The Tractor Beam of the Database in an API World
The Tractor Beam of the Database in an API World
In spite of all the advances in APIs, databases still seem to hold the greatest pull over what is and isn't possible with them. Take a look at why that is.
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I’m an old database person. I’ve been working with databases since my first job in 1987. Cobol. FoxPro. SQL Server. MySQL. I have had a production database in my charge accessible via the web since 1998. I understand how databases are the center of gravity when it comes to data — it's something that hasn’t changed in an API-driven world. This is something that will make microservices in a containerized landscape much harder than some developers will want to admit. The tractor beam of the database will not give up control to data so easily — either because of technical limitations, business constraints, or political gravity.
Databases are all about storage and access to data. And APIs are about access to data. They're about storage, and the control that surrounds it is what creates the tractor beam. Most of the reasons for control over the storage of data are not looking to do harm. Security. Privacy. Value. Quality. Availability. There are many reasons stewards of data want to control who can access data, and what they can do with it. However, once control over data is established, I find it often morphs and evolves in many ways, that it can eventually become harmful to meaningful and beneficial access to data — which is usually the goal behind doing APIs, but is often seen as a threat to the mission of data stewards, and results in a tractor beam that API-related projects will find themselves caught up in and find difficult to ever break free of.
The most obvious representation of this tractor beam is that all data retrieved via an API usually comes from a central database. Also, all data generated or posted via an API also ends up within a database. The central database always has an appetite for more data, whether scaled horizontally or vertically. Next, it is always difficult to break off subsets of data into separate API-driven projects or to prevent newly established ones from being pulled in and made part of existing database operations. Whether due to technical, business, or political reasons, many projects born outside this tractor beam will eventually be pulled into the orbit of legacy data operations. Keeping projects decoupled will always be difficult when your central databases have so much pull when it comes to how data is stored and accessed. This isn’t just a technical decoupling; this is a cultural one that will be much more difficult to break from.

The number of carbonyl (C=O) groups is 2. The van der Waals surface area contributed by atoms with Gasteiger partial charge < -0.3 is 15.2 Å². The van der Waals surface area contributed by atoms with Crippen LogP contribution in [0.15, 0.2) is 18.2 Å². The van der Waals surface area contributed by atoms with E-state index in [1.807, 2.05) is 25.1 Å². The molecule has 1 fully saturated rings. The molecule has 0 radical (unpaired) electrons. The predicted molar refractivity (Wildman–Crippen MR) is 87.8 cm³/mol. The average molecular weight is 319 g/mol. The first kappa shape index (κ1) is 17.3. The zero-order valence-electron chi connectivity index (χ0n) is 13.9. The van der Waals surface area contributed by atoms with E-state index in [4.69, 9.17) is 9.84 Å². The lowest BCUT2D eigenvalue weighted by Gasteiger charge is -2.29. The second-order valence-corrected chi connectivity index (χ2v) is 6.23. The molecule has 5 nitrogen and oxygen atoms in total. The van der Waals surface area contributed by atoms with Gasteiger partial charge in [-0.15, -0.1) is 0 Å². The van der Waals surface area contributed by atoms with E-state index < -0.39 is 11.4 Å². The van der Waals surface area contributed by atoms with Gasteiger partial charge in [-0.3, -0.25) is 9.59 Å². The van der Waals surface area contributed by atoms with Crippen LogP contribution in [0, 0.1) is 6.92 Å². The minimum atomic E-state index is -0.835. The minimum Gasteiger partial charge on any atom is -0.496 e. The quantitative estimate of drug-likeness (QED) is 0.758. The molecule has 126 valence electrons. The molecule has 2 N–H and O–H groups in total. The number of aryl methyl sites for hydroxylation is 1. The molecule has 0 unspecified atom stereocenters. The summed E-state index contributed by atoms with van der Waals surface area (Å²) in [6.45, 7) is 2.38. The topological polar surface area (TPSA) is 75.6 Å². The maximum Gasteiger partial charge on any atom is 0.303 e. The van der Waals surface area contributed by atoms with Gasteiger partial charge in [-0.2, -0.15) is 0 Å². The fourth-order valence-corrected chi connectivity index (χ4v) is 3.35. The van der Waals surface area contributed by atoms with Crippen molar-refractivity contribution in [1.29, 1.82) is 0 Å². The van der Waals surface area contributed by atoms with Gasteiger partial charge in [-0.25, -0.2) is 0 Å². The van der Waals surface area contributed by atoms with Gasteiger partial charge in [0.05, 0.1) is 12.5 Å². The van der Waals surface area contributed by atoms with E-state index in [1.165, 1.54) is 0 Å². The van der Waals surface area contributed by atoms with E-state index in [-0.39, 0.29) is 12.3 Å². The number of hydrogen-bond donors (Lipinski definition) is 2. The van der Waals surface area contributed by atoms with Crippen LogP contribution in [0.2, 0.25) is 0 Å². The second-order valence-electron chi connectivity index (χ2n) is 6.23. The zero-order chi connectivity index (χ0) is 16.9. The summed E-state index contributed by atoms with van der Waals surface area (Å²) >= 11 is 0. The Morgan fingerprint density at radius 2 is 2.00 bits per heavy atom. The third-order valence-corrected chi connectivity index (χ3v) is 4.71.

Honestly, if your database is over two to three years old and enjoys any amount of complexity, budget scope, and dependency across your organization, then I doubt you’ll ever be able to decouple it. I see folks creating these new data lakes, which act as reservoirs for any and all types of data gathered and generated across operations. These lakes provide valuable opportunities for API innovators to potentially develop new and interesting ways of putting data to work if they possess an API layer. However, I still think the massive data warehouse and database will look to consume and integrated anything structured and meaningful that evolves on the shores. Industrial-grade data operations will just industrialize any smaller utilities that emerge along the fringes of large organizations. Power structures have long developed around central data stores, and no amount of decoupling, decentralizing, or blockchaining will change this anytime soon. You can see this with the cloud, which was meant to disrupt this when it just moved it from your data center to the someone else’s and allowed it to grow at a faster rate.
I feel like us API folks have been granted ODBC and JDBC leases for our API plantations, but rarely will we ever decouple ourselves from the mother ship. No matter what the technology whispers in our ears about what is possible, the business value and political control over established databases will always dictate what is possible and what is not possible. I feel like this is one reason all the big database platforms have waited so long to provide native API features, and why next-generation data streaming solutions rarely have simple, intuitive API layers. I think we will continue to see the tractor beam of database culture continue to be aggressive (as well as passive-aggressive) to anything API, trumping access possibilities brought to the table by APIs with outdated power and control beliefs rooted in how we store and control our data. These folks rarely understand that they can be just as controlling and greedy with APIs, but they seem to be unable to get over the promises of access that APIs afford and refuse to play along at all when it comes to turning down the volume on the tractor beam so anything can flourish.
Published at DZone with permission of Kin Lane , DZone MVB. See the original article here.
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